Even allowing for Eoin Reddan's impressive finish to the Six Nations, there is evidence to suggest that, if Tomas O'Leary gets back close to his 2009 form, his bulk and power on the break make him Kidney's first-choice in New Zealand, which heightens the importance of match time with Sexton.
Ronan O'Gara will have something to say about that, of course, but, either way, it allows Kidney to assess his options, which, together with the importance of reintroducing seasoned campaigners such as Rob Kearney, Jerry Flannery, Marcus Horan and John Hayes, meets the main theme.
Victory is not paramount, but it is vital that Ireland extract something tangible from this encounter and avoid injuries.
Early-season errors are acceptable, but it would be encouraging to see Ireland play with the same tempo that scuppered English Grand Slam aspirations last March and marry it to set-piece solidity against a combative home pack.
Whatever the occasion, the Scots can always be depended on to scrap for everything and as Kidney noted during the week, nothing will come easy -- no bad thing when the intention is to prepare for bigger battles ahead.
It is a big Scotland outfit and not just in the forwards; wings Nikki Walker, Sean Lamont and centre Graeme Morrison are all well over six foot and 15 stone.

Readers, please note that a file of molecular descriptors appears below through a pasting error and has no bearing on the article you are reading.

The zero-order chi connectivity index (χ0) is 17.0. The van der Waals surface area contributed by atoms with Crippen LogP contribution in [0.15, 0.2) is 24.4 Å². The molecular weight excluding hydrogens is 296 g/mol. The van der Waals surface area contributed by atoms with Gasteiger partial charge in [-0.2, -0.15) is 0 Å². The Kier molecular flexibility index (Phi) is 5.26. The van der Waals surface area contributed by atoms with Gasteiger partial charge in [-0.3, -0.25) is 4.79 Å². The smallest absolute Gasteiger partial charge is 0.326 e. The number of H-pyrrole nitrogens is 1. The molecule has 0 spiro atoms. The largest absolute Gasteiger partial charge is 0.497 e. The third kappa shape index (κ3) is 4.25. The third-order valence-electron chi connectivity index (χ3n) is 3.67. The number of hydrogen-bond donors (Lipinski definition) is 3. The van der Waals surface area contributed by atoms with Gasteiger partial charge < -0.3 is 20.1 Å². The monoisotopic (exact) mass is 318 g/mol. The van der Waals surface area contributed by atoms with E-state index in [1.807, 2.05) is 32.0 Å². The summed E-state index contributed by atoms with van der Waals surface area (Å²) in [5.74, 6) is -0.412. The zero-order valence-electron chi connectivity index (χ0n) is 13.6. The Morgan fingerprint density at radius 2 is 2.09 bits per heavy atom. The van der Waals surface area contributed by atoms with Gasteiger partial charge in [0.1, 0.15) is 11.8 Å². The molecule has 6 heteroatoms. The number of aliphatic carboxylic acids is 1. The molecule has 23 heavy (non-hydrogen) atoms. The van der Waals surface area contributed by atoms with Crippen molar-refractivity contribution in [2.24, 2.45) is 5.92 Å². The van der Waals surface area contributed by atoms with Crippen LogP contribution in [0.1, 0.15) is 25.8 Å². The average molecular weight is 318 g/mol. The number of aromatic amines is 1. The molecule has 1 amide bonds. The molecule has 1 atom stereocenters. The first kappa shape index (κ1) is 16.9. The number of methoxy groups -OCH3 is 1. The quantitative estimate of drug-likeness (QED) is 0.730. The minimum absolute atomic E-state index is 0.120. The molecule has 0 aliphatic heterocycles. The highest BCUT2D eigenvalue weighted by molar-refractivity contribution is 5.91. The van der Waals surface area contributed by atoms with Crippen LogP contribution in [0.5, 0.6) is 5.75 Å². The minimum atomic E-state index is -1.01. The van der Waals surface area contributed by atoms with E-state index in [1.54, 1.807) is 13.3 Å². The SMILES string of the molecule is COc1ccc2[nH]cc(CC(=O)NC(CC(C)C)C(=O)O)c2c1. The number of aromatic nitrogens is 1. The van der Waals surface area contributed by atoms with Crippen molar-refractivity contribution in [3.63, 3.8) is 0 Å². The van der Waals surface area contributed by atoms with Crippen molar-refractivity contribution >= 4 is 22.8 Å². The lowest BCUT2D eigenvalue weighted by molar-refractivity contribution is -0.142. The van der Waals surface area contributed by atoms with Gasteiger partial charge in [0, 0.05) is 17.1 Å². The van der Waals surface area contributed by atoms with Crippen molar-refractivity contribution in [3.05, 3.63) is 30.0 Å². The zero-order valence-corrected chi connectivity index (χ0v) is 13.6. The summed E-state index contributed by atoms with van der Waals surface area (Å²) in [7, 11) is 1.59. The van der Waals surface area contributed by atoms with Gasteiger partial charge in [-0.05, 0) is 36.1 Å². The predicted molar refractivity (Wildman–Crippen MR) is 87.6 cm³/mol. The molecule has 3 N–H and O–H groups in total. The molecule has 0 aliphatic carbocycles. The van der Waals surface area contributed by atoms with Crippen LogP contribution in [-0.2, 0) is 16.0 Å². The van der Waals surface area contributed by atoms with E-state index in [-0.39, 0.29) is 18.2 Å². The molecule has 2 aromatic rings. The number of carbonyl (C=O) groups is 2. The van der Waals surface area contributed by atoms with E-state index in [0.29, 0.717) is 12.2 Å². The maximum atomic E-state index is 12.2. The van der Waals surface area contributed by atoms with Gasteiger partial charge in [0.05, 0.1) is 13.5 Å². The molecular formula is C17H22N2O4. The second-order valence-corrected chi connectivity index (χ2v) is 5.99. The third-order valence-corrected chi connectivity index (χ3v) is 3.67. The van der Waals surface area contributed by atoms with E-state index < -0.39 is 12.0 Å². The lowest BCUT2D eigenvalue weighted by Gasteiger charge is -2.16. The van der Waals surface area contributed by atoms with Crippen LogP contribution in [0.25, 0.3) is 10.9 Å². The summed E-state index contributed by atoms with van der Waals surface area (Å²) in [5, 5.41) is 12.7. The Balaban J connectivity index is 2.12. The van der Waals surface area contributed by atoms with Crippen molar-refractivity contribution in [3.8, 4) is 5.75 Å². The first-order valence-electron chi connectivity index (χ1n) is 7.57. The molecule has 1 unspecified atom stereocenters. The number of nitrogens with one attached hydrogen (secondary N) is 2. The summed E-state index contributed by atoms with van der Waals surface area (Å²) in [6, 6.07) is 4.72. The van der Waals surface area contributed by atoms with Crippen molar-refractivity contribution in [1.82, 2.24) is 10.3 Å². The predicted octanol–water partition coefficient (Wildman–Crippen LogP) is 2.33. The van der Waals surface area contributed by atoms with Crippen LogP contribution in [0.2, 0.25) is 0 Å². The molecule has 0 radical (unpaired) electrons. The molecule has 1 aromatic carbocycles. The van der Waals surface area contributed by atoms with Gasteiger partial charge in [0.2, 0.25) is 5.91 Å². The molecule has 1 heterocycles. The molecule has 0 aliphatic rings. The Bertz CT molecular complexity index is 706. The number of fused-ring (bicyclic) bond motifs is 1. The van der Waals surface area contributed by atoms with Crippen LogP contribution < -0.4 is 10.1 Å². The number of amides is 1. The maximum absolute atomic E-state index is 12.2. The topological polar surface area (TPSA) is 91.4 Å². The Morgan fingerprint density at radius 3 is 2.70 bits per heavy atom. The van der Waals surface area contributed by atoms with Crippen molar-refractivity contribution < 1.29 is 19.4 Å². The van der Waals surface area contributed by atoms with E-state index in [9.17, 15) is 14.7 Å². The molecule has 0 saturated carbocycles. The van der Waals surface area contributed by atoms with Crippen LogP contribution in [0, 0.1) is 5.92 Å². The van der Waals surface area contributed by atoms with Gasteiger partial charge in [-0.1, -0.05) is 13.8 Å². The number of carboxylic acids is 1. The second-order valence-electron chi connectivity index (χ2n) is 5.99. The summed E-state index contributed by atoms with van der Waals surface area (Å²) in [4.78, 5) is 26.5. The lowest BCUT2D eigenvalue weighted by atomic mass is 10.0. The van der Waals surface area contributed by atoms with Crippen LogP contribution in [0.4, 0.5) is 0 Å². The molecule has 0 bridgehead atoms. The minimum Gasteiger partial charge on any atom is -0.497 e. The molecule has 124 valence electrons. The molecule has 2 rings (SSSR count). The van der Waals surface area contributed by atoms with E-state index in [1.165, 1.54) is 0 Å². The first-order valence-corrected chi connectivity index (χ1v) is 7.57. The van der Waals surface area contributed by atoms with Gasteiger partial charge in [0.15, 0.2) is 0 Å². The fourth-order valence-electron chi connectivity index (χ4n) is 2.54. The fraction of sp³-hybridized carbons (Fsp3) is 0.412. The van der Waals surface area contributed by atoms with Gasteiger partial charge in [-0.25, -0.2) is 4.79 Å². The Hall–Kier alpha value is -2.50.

Morrison will examine the defensive mettle of Paddy Wallace, who, despite his status as regular cover for Gordon D'Arcy, knows his midfield partner Fergus McFadden has his eye on the No 12 spot should D'Arcy's injury issues persist.
There is much to look forward to here, not least the performance of debutant Mike McCarthy, a player who has consistently impressed over the past few seasons, but, with wholesale bench-emptying expected from both sides adding to the unpredictability factor, calling a winner is a perilous exercise.
Any team led by Leo Cullen will be competitive, regardless of its composition; however with more proven combinations and home advantage, the Scots may just shade it.
SCOTLAND -- C Paterson (Edinburgh); N Walker (Ospreys), J Ansbro (London Irish), G Morrison (Glasgow Warriors), S Lamont (Scarlets); R Jackson (Glasgow Warriors), R Lawson (Gloucester, capt); A Jacobsen (Edinburgh), R Ford (Edinburgh), G Cross (Edinburgh); J Hamilton (Gloucester), R Gray (Glasgow Warriors); A Strokosch (Gloucester), R Rennie (Edinburgh), J Beattie (Glasgow Warriors). Reps: D Hall (Glasgow Warriors), A Dickinson (Sale Sharks), A Kellock (Glasgow Warriors), D Denton (Edinburgh), G Laidlaw (Edinburgh), N De Luca (Edinburgh), J Cuthbert (Bath).
Ireland -- R Kearney (Leinster); A Trimble (Ulster), F McFadden (Leinster), P Wallace (Ulster), L Fitzgerald (Leinster); J Sexton (Leinster), T O'Leary (Munster); T Court (Ulster), S Cronin (Leinster), T Buckley (Sale), D Ryan (Munster), L Cullen (Leinster, capt), M McCarthy (Connacht), N Ronan (Munster), D Leamy (Munster). Reps: J Flannery (Munster), M Horan (Munster), J Hayes (Munster), M O'Driscoll (Munster), K McLaughlin (Leinster), I Boss (Leinster), F Jones (Munster).
REF -- W Barnes (England)
Scotland v Ireland,
Live, BBC2/Setanta Irl, 2.15